Practical details in connection with petitions for rehearing in Courts of Appeals.

JurisdictionUnited States

Section 147. Practical details in connection with petitions for rehearing in Courts of Appeals.—While, as has been indicated, the normal petition for rehearing in a Court of Appeals gets fairly short shrift, it does have one undeniable virtue, namely, that the time for certiorari runs, not from the date of the original opinion, but from the date of denial of rehearing.30 (There are refinements in respect of motions for modification of the judgment and second petitions for rehearing,31 but the general rule is unquestioned.) Consequently, the filing of a petition for rehearing extends the time for your client to raise additional funds for the next appellate step, and may increase the possibility that some other circuit will rule the other way and so produce a conflict. But these apparent advantages frequently collide with the requirement, imposed by the rules of most courts, that every petition for rehearing must have appended thereto a certificate of counsel that it is filed in good faith and not for purposes of delay.32

It has already been noted that in the Eighth Circuit a petition for rehearing is restricted to "directing the attention of the court to some controlling matter of law or fact which a party claims was overlooked in deciding a case." The limitation in the Court of Customs and Patent Appeals is to "points supposed to have been overlooked or misapprehended by the court."33 (Whether that formulation is really a limitation may well be doubted; every petition for rehearing urges, indeed screams, that the opinion just filed is full of misapprehensions.) At any rate, three courts—the Second, Eighth, and Tenth circuits—impose costs for vexatious petitions for rehearings.34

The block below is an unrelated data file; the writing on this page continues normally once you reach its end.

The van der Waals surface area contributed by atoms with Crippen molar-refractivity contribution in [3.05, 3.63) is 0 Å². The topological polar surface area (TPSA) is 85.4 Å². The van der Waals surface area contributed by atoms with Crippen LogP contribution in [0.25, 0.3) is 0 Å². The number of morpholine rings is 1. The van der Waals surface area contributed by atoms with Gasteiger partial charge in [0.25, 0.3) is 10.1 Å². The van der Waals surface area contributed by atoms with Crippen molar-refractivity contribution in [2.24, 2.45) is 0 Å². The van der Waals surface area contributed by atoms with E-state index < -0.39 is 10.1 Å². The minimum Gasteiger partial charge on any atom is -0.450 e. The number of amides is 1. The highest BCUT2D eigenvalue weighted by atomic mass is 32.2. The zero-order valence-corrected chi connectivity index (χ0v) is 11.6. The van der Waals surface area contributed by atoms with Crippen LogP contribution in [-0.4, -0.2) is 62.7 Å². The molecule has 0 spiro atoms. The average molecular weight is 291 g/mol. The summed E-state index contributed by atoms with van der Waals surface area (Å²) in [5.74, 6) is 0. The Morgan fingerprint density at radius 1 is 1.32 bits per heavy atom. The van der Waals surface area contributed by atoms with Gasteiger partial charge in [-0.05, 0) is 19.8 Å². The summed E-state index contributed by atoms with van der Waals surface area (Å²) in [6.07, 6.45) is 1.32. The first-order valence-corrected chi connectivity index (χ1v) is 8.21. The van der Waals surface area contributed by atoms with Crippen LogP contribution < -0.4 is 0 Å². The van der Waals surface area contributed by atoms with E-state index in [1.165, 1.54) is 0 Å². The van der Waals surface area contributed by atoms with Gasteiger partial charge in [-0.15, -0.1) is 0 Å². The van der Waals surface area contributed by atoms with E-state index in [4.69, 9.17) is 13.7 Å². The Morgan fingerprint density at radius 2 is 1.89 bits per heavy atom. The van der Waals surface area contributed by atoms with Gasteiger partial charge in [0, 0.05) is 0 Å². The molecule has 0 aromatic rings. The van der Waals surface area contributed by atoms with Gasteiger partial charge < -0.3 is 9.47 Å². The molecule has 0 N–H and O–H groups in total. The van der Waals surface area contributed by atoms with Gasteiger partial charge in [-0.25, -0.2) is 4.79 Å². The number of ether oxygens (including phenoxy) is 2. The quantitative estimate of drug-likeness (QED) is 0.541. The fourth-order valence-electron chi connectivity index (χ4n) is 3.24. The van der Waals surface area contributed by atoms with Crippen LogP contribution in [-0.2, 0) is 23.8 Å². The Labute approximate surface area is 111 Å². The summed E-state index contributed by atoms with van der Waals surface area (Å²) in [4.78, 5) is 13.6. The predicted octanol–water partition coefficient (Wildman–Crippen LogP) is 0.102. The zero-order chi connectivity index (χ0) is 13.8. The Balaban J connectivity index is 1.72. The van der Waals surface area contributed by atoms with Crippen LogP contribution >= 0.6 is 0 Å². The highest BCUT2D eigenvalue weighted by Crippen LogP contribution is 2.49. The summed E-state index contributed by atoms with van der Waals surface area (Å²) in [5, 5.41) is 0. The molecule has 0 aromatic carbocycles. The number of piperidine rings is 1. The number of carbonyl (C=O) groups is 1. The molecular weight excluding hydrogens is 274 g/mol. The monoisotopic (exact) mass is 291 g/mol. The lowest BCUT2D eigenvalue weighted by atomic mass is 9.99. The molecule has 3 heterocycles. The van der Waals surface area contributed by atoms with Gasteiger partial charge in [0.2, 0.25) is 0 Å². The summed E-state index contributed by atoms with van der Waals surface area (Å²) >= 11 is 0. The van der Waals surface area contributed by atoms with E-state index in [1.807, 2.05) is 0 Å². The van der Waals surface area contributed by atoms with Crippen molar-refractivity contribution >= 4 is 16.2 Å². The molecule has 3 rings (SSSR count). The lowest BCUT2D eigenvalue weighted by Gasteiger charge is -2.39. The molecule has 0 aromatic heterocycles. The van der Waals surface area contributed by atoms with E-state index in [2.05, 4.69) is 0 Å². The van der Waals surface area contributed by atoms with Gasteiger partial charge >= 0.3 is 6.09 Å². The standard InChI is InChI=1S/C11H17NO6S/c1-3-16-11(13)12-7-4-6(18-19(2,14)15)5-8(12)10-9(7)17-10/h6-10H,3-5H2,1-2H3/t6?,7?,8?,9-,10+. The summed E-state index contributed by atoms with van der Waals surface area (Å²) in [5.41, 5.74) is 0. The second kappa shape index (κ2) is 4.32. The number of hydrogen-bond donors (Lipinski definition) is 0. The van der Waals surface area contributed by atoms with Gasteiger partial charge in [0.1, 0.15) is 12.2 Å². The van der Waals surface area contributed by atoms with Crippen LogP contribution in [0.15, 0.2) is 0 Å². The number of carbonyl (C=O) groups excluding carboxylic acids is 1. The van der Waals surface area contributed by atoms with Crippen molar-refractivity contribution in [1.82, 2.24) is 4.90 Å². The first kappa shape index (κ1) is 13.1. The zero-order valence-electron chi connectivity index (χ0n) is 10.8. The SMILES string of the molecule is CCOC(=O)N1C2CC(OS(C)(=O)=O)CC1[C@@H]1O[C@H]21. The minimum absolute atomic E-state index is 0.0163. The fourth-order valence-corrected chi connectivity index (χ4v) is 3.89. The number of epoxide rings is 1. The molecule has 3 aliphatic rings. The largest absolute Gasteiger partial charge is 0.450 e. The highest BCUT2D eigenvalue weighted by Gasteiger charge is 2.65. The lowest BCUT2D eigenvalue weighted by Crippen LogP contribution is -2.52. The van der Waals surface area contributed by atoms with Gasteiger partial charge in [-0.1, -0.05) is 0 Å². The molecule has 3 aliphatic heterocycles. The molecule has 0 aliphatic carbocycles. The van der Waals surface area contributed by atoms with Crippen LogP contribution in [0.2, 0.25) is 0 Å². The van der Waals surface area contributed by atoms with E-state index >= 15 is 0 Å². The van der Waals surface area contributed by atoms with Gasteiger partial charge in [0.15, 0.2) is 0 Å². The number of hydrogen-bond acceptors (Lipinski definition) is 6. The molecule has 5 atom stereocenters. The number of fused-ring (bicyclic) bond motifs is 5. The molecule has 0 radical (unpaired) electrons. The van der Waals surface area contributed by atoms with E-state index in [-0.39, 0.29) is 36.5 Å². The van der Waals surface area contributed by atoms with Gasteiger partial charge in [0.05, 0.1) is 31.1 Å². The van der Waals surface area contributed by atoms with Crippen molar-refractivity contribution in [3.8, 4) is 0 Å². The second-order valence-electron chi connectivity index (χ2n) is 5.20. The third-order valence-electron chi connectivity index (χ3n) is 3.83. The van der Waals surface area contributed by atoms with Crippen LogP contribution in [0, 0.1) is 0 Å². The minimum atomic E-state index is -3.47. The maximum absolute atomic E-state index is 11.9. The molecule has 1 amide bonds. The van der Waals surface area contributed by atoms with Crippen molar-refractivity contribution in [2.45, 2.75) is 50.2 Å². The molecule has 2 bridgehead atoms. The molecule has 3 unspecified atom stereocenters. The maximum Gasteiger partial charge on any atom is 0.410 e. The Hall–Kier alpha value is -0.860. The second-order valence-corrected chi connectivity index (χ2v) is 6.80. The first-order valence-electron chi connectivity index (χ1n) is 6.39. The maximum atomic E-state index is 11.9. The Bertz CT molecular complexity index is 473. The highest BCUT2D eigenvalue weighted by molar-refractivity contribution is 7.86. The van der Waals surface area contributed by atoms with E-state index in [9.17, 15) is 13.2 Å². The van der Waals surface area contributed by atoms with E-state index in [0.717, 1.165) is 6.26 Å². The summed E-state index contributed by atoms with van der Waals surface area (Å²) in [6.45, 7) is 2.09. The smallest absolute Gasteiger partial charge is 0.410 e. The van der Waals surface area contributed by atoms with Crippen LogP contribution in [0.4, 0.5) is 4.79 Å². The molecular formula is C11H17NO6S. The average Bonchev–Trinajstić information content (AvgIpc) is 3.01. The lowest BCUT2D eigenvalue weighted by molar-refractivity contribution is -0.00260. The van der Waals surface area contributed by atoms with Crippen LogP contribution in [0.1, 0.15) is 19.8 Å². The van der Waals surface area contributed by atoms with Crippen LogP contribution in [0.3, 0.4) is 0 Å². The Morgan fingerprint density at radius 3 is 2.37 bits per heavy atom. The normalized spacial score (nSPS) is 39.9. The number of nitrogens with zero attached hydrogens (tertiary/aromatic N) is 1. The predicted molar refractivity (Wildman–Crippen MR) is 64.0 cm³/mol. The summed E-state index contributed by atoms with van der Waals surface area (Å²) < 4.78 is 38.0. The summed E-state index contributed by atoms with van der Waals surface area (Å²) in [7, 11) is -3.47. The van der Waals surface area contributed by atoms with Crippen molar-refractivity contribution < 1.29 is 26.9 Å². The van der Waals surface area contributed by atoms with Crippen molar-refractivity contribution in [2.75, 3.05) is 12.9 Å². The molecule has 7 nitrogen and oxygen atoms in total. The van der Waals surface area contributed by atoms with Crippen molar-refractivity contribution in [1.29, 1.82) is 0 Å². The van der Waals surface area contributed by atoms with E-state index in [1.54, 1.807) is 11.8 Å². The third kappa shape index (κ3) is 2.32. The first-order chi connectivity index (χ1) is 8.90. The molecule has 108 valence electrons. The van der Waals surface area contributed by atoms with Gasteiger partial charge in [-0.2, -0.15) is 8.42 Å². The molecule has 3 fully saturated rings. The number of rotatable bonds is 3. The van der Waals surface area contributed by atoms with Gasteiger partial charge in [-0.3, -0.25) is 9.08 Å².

Since this is not a practice manual, there is no occasion in these pages to discuss stay of mandate, supersedeas, or bail pending appeal,35 nor to warn counsel that failure to make timely substitution of public officers will make the cause abate.36

Suppose, however, that you are winning counsel, relaxing in your office while savoring the eternal verities and soothing nuances of the opinion in your favor: Is there anything you should or can do when the opposition, ignorantly refusing to stay licked, files a petition for rehearing? Four circuits do not permit the filing of a response to a petition for rehearing,37 two plus the Court of Customs and Patent Appeals specifically allow a response,38 and the rules of the others are silent. In practice, two circuits will ask for a response...

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